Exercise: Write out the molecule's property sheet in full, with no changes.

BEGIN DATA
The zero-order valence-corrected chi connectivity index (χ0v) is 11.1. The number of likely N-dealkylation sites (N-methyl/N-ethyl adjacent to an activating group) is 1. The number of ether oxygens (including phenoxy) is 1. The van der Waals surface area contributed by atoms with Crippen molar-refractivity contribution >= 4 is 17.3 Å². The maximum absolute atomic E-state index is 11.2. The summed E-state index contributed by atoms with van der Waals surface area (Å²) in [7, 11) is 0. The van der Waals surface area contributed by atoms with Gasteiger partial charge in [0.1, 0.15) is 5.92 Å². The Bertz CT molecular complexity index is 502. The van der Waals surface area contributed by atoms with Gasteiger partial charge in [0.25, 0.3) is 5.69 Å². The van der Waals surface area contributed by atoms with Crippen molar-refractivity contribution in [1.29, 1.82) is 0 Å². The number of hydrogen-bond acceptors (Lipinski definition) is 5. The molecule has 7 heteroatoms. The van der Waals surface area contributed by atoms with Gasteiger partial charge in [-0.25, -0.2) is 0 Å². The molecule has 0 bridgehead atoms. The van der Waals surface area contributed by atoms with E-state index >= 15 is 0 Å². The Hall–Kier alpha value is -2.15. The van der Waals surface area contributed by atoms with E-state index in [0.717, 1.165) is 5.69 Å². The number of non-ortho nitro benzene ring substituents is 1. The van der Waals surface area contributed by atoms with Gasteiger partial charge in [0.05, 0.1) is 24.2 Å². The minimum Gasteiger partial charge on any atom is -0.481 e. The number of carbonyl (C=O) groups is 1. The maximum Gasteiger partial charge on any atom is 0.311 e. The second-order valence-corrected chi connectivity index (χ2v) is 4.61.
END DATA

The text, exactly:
The zero-order valence-corrected chi connectivity index (χ0v) is 11.1. The number of likely N-dealkylation sites (N-methyl/N-ethyl adjacent to an activating group) is 1. The number of ether oxygens (including phenoxy) is 1. The van der Waals surface area contributed by atoms with Crippen molar-refractivity contribution >= 4 is 17.3 Å². The maximum absolute atomic E-state index is 11.2. The summed E-state index contributed by atoms with van der Waals surface area (Å²) in [7, 11) is 0. The van der Waals surface area contributed by atoms with Gasteiger partial charge in [0.1, 0.15) is 5.92 Å². The Bertz CT molecular complexity index is 502. The van der Waals surface area contributed by atoms with Gasteiger partial charge in [0.25, 0.3) is 5.69 Å². The van der Waals surface area contributed by atoms with Crippen molar-refractivity contribution in [1.29, 1.82) is 0 Å². The number of hydrogen-bond acceptors (Lipinski definition) is 5. The molecule has 7 heteroatoms. The van der Waals surface area contributed by atoms with Gasteiger partial charge in [-0.25, -0.2) is 0 Å². The molecule has 0 bridgehead atoms. The van der Waals surface area contributed by atoms with E-state index >= 15 is 0 Å². The Hall–Kier alpha value is -2.15. The van der Waals surface area contributed by atoms with E-state index in [0.717, 1.165) is 5.69 Å². The number of non-ortho nitro benzene ring substituents is 1. The van der Waals surface area contributed by atoms with Gasteiger partial charge in [0.05, 0.1) is 24.2 Å². The minimum Gasteiger partial charge on any atom is -0.481 e. The number of carbonyl (C=O) groups is 1. The maximum Gasteiger partial charge on any atom is 0.311 e. The second-order valence-corrected chi connectivity index (χ2v) is 4.61.